In a quiet corner of a luxury resort in the Maldives you’ll find an PADI Five Star IDC centre quite unlike any other.
Teaching Maldivians to scuba dive might seem to some like selling coals to Newcastle. Wherever you stand in the Maldives, you’re always barely a stone’s throw from the ocean, and many Maldivians can swim before they can walk. Diving is in the country’s DNA.
It could come as a surprise to some then, that until the mid-2000s, there were only a handful of places offering PADI Instructor Development Courses in the country, with many aspiring instructors actually having to travel to Thailand to complete their certifications.
Founding an Institution
Luckily, this didn’t go unnoticed by Hussain ‘Sendi’ Rasheed, the Maldives’ first and only PADI Course Director and in 2006, he decided to do something about it. Working at the time as the operations manager of Holiday Island Resort & Spa, part of the Villa conglomerate, Sendi approached the company chairman – the Hon. Qasim Ibrahim – and shared his concerns about the lack of educational opportunities for local dive and water sport professionals.
The conversation would not only change his own life, but would ultimately change the face of diving education in the Maldives. Convinced by the lack of Maldivian educational facilities for divers, Mr Ibrahim asked Sendi to oversee the development of an institution that would change all that. Like Sendi, he wanted to provide a space for Maldivians to become qualified leaders in the diving field. And with that, The Villa Institute of Water Sports and Hospitality was born the same year.
A Place in the Sun
Purpose-built in a quiet corner of Sun Island Resort & Spa (another Villa Hotel), the institute quickly became a hub for young dive and water sports enthusiasts hoping to make a career in the industry. With spacious student and teacher accommodation and modern classrooms overlooking a lagoon that welcomes whale sharks and manta rays to its outer reef, the establishment is enough to make any Course Director drool.
But what makes the institute really special is what it aims to achieve. Its objective? To equip a new generation of certified PADI Dive Masters and Instructors with the skills needed to become not only leaders in the field of recreational diving tourism but also trailblazers in ecological advocacy.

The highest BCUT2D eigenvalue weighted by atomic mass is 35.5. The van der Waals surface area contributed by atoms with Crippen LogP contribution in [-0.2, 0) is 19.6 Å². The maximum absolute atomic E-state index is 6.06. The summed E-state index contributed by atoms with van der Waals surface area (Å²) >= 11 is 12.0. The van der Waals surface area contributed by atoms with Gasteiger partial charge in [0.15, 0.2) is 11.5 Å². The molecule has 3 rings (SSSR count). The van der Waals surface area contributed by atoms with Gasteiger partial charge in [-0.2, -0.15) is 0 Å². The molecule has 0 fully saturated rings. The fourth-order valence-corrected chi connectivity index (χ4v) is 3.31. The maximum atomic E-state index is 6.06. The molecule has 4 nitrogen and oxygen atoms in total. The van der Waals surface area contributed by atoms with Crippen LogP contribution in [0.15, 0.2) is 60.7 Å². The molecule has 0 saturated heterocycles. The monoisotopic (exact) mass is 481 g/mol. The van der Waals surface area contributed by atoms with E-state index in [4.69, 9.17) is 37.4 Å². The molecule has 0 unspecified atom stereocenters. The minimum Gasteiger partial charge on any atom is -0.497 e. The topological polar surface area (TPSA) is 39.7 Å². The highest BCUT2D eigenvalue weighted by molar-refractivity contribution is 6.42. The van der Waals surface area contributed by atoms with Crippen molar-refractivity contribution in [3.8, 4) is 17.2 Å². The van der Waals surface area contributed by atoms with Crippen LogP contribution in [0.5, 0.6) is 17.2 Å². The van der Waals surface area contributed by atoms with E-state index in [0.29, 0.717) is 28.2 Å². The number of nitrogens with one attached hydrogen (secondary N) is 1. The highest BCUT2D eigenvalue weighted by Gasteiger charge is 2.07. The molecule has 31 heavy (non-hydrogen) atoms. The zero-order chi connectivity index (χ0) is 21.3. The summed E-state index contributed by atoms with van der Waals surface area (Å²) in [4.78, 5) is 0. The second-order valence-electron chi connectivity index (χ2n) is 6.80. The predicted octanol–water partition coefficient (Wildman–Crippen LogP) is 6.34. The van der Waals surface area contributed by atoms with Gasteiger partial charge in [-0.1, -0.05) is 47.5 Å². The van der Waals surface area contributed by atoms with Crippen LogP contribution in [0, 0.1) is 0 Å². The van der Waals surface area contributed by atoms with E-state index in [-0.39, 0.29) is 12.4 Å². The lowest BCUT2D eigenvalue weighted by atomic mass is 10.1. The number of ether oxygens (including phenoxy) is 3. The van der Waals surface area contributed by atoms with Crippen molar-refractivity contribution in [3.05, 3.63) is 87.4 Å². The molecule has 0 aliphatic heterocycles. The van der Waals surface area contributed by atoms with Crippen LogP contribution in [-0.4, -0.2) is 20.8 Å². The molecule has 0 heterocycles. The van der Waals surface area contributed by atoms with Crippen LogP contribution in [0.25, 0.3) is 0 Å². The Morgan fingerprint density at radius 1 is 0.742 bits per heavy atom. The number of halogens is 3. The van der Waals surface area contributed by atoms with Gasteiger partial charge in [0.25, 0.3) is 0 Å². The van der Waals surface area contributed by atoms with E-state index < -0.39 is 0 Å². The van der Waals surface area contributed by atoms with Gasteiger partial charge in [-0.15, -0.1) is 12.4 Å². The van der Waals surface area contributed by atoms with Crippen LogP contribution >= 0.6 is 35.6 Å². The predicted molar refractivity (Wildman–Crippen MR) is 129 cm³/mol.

Expansion and Diversification
Lofty goals to say the least, but within a few short years it has managed to do just that. After a restructuring to become the founding faculty of Villa College, (now the Maldives’ leading private education provider offering courses in everything from marketing to law) and an expansion to include facilities in the capital, the reigns were handed over to Dr. Sham’aa ‘Anna’ Hameed. Under her leadership and the close involvement of Sendi, the institute is well on track to realise its vision.
Not only does the faculty run multiple PADI Instructor Development Courses throughout the year, it now offers Certificate Three, foundation and even degree courses in marine studies that offer PADI electives as course credit.
These courses provide students with the tools to become innovators in the field of marine studies. As a result, graduating students go on to enter the Maldivian workforce in a number of roles: as dive and water sports instructors of course, but also as researchers, marine biologists, wildlife rangers, even government environmental officials and legislators.
What started as an initiative of affirmative action to provide quality education and training for locals has now developed into an educational model that is forward thinking on an international level. As such, they are arming a legion of self-titled ‘Ocean Warriors’ with the skills to be the next generation of environmental guardians and leaders in the Maldivian diving industry.
About the author: Adele Verdier-Ali is a freelance travel writer and content marketer who has been living in the Maldives for over six years. She’s a certified PADI rescue diver and when she’s not underwater, she writes about Maldivian culture and tourism. You can read more of her thoughts over on www.littlebirdjournal.com